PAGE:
So to summarize:

    West side of town is gonna be closer to the mountains in general. season is pretty long with potential to ride all year.
    Places to live:
    Golden, Lakewood, Ken Caryl and Roxborough. I live in SW Littleton and have singletrack 30 seconds from my front door into Deer Creek and South Valley

    You will want a bike that climbs though. Almost every ride starts with a good climb on the front range.

    Leaving MT will be hard though. Loved it when I lived in the Flathead Valley. So much cool stuff to do there.
    Proud Tribe member since 1992 - looking for better singletrack to be ridden year round

  18. #18
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    As far as FR/DH on the Front Range...some of the trails can be shuttled and are rocky enough to be fun on a big bike. But they are multi use / multi direction trails. You really can't get going fast enough to take advantage of a big bike anyway. Crap I can't take advantage of my 6" bike on weekends. Anyone who says they need a big bike for Front Range trails is probably going to fast.

    Its a big city and the trails can get busy during the summer. But Jefferson County does have great trails that are open for roughly 9 months a year. I've rode in January before
    You have just been mentally Rick Roll'd. Yup you're thinking about it right now aren't you? Don't fight it.

  19. #19
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    pushing?

    You know, many FR trails are climbs. A good number take a while to pedal to the top. You are going to push your bike up these climbs? How far do you push? A few hundred yards? A mile? Several miles? There is not enough time after work to push your bike a few miles. Just curious.

  20. #20
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    Quote Originally Posted by MikeyMT

    Other question for you guys, how long is the season on the frontrange? When does the snow melt away and when can you start rippin it?
    Depending on the weather, I ride year round here.
    Cold weather gear really helps as do good lights.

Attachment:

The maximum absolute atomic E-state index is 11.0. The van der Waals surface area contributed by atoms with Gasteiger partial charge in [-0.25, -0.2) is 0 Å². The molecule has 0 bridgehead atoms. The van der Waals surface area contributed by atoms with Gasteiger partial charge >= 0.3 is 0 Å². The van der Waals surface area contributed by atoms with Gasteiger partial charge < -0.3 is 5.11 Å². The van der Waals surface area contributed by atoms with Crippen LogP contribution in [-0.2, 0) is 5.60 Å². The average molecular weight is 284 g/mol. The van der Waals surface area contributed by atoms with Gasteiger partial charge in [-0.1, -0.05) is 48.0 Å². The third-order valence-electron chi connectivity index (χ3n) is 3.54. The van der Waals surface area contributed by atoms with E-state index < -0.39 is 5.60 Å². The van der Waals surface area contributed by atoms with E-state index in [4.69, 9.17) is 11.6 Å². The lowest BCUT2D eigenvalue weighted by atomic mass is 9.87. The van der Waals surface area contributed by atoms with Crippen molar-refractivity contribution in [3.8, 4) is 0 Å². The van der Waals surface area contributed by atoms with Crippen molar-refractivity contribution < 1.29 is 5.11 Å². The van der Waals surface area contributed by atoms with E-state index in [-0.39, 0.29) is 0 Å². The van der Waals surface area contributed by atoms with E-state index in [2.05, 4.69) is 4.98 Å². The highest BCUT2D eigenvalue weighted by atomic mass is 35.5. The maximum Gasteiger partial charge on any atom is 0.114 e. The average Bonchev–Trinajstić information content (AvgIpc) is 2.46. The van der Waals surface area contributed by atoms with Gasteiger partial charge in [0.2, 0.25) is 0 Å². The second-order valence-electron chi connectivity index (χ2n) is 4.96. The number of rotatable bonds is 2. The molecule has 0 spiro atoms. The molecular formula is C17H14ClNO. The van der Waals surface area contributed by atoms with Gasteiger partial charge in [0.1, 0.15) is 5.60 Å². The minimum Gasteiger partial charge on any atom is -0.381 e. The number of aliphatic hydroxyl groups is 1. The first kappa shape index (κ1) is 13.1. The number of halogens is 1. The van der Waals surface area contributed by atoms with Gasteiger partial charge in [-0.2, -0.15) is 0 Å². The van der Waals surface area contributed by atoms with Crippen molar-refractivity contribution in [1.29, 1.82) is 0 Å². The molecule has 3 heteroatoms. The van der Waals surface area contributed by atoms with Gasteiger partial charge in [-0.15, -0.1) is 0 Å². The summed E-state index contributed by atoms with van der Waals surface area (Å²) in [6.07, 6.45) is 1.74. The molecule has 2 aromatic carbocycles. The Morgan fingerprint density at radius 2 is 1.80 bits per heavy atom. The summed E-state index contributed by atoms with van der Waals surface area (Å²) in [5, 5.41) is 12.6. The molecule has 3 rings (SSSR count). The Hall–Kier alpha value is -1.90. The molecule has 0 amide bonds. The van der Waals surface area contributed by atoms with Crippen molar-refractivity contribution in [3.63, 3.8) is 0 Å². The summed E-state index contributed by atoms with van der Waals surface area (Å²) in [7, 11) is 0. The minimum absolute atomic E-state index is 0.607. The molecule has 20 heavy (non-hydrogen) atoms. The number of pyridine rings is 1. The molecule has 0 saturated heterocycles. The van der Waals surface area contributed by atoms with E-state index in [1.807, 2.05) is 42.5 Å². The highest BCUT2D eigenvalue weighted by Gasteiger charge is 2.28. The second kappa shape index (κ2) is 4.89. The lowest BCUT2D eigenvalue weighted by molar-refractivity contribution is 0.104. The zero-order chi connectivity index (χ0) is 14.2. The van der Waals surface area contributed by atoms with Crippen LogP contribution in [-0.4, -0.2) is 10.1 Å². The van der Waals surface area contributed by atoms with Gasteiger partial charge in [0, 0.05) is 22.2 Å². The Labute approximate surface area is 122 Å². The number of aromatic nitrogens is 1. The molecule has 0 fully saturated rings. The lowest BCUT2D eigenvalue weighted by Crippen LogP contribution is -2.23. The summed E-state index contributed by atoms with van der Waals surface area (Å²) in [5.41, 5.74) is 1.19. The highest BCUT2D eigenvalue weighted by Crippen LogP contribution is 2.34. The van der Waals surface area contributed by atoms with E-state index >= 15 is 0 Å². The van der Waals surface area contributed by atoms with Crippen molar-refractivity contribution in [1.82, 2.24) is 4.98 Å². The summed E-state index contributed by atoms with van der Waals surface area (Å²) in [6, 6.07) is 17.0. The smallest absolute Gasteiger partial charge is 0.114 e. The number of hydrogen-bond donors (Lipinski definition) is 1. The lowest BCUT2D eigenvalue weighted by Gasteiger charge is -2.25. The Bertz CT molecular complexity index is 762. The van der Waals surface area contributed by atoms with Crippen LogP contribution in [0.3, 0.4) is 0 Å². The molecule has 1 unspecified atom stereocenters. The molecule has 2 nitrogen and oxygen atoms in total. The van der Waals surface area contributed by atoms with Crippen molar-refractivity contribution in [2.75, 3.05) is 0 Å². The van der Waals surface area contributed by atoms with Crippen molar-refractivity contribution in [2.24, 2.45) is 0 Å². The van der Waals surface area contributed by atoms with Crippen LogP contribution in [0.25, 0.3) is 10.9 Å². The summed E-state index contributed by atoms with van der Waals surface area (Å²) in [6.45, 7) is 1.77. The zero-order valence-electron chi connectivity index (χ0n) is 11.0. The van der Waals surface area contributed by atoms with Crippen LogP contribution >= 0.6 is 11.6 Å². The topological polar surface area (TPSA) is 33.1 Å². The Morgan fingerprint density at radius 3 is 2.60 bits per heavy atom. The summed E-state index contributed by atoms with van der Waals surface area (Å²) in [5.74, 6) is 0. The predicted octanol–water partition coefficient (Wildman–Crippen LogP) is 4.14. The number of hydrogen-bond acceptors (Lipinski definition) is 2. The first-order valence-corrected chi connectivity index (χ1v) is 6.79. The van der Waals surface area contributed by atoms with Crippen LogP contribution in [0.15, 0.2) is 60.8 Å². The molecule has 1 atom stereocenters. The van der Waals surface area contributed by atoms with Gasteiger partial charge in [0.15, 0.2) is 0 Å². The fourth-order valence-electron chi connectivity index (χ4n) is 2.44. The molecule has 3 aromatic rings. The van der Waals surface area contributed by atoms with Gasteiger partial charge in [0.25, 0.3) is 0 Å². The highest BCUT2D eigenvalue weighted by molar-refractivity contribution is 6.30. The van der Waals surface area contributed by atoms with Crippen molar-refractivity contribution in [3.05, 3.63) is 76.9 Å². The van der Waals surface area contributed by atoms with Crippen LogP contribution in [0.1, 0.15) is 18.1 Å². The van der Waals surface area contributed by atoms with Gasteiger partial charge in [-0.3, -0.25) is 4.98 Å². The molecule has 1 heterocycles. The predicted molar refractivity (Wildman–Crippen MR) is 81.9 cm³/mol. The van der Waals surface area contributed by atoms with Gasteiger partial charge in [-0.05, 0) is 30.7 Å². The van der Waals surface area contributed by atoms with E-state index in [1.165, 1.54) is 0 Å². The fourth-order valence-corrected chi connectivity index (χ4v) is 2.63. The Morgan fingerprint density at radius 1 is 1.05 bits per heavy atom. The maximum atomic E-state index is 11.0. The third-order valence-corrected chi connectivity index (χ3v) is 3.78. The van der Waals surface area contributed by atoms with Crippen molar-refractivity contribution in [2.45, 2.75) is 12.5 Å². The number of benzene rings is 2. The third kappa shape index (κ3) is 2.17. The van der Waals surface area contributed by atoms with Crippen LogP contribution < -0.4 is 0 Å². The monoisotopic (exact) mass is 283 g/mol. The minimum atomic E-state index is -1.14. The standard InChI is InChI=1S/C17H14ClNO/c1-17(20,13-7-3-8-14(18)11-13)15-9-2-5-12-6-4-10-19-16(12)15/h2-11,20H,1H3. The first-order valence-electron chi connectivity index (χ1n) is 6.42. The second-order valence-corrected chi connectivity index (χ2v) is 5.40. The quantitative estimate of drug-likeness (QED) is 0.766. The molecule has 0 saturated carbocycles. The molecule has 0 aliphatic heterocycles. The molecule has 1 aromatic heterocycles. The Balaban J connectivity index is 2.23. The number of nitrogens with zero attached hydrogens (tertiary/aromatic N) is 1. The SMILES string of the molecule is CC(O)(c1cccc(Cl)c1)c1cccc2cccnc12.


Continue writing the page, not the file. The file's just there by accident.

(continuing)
I regularly ride at night because of my kids' schedules - starting near or after sundown most nights. That could really help your "pushing" after work.
    “Me fail english? Thats unpossible.” - Matt Groening

  21. #21
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    Quote Originally Posted by jimmy
    You know, many FR trails are climbs. A good number take a while to pedal to the top. You are going to push your bike up these climbs? How far do you push? A few hundred yards? A mile? Several miles? There is not enough time after work to push your bike a few miles. Just curious.

    I push 2-4 miles after work depending on the trail I ride. Doesn't take much longer than pedaling a heavy bike IMO. No good shuttles here, so we are forced to push. Once you get in shape to push you can knock out a few miles in no time.

    The trail I ride most often is 2.4 miles, takes just about an hour to push.

  22. #22
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    Quote Originally Posted by MikeyMT
    I push 2-4 miles after work depending on the trail I ride...The trail I ride most often is 2.4 miles, takes just about an hour to push.
    Um, wow. You must really like thrashing the gnar, eh?
    This is what happens when you find a stranger in the Alps!

  23. #23
    zrm
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    You might be happier with a bike you don't have to push. You'll have a lot more options.

  24. #24
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    Quote Originally Posted by hojiman
    Um, wow. You must really like thrashing the gnar, eh?
    You make due with what you got. Everyone here who rides FR/DH pushes, there are no shuttles so we push. People think it's out of control, but it does not take much longer than pedaling a big bike.

  25. #25
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    Pushing your bike at a place like Mt Falcon...full on crazy talk. A decent time up that climb is like 37 minutes from the bottom parking lot. It is only 2.5 miles but pushing a bike, having to stop for hikers, people with dogs and just the heat beating down on you would easily take about an hour.

    Pushing your bike up Apex, Chimney Gulch, Dear Creek, White Ranch...thanks but I will ride up.
    Proud Tribe member since 1992 - looking for better singletrack to be ridden year round